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Purpose and summary

Tirohia tēnei whārangi i te reo Māori

Nau mai haere mai ki Taku marae e: Connecting to ancestral marae 2013.

Hokia ki ngā maunga, kia purea nei koe e ngā hau o Tāwhirimātea

Return to the mountains to be refreshed by the winds of Tāwhirimātea.

This whakatauki (proverb) urges Māori to connect to their culture to be restored and refreshed within tikanga Māori. Visiting and connecting to their ancestral marae is one way Māori can do this.

Purpose

Taku marae e: Connecting to ancestral marae 2013 uses information from the Te Kupenga 2013 survey of Māori well-being to look at the social, cultural, and economic characteristics of Māori (aged 15 years or older) that are associated with their connecting to ancestral marae.

Specifically, it looks at the characteristics of Māori who:

  • visit any of their ancestral marae
  • have been there in the 12 months before the survey, and the number of times they had done so in that period
  • wanted to have gone or done so more often in that 12-month period.

Summary

Most Māori know their ancestral marae, connect to it through visiting, and want to go more often. Te Kupenga results showed more than half (62 percent) had been to their ancestral marae at some time in their lives and around one-third (34 percent) had done so in the 12 months before the survey was undertaken. Of Māori who knew their ancestral marae, 59 percent wanted to have gone there or done so more often.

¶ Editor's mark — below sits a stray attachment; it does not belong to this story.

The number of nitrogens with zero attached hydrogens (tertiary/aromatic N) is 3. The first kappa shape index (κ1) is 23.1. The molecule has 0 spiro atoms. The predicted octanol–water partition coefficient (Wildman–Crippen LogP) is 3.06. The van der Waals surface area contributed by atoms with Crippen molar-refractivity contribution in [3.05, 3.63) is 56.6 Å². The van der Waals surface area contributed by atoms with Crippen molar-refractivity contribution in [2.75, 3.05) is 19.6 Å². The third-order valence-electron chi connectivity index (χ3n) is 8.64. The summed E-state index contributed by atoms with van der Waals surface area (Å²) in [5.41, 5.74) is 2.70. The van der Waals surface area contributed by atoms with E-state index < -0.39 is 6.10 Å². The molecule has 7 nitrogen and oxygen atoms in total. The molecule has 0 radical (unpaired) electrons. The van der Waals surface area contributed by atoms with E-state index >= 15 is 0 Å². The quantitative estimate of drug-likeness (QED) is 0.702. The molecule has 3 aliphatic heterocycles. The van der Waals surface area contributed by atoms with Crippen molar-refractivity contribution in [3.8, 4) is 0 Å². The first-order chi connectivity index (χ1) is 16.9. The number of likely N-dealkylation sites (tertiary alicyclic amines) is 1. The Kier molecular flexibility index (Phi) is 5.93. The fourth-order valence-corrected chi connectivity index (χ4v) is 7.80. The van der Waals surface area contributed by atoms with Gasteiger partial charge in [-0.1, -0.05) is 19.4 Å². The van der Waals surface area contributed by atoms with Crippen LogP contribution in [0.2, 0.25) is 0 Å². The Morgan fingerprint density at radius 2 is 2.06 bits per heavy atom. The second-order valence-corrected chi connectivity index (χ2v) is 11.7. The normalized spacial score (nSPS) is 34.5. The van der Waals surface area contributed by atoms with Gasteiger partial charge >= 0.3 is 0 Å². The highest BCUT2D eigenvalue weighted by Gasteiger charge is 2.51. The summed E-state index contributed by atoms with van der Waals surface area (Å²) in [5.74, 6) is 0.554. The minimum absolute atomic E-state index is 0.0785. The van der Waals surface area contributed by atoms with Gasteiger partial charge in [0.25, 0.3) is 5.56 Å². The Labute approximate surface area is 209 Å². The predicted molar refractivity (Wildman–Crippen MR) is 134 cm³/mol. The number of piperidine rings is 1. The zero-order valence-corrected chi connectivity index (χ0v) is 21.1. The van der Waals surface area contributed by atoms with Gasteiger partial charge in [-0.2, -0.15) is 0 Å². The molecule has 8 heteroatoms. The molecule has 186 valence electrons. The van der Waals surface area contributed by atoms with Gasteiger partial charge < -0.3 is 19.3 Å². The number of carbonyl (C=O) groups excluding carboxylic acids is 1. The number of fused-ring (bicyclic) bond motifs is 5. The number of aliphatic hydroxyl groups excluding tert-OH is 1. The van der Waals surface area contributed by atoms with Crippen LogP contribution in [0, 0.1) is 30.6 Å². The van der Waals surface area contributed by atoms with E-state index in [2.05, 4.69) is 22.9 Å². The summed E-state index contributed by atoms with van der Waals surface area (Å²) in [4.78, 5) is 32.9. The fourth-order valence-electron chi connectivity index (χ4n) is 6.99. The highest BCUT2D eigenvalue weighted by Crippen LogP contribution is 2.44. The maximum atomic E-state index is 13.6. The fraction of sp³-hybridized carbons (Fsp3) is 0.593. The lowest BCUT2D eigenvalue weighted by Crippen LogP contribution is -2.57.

Other aspects of Māori identity and culture are strongly linked with Māori connecting to ancestral marae. Māori with te reo Māori as their first language, with greater ability to speak te reo, who know all their pepeha (tribal identity), and with an ancestral marae they consider their tūrangawaewae, are more likely to visit their ancestral marae than others. For example, nearly all (94 percent) of the 282,000 Māori with an ancestral marae as their tūrangawaewae had been to their ancestral marae at some point in their life and 57 percent had been in the last 12 months.

Age is closely linked to ancestral marae connection. In that older Māori are more likely than younger Māori to have been to their ancestral marae, to have done so recently, and to have visited more often. Of those aged 55 years or older, 45 percent had been to their ancestral marae six or more times in the last 12 months, compared with 23 percent of 15–24-year-olds.

Visiting their ancestral marae is an important and relevant way for Māori to connect with their culture. The marae continues to be a vital aspect of Māori culture and identity.

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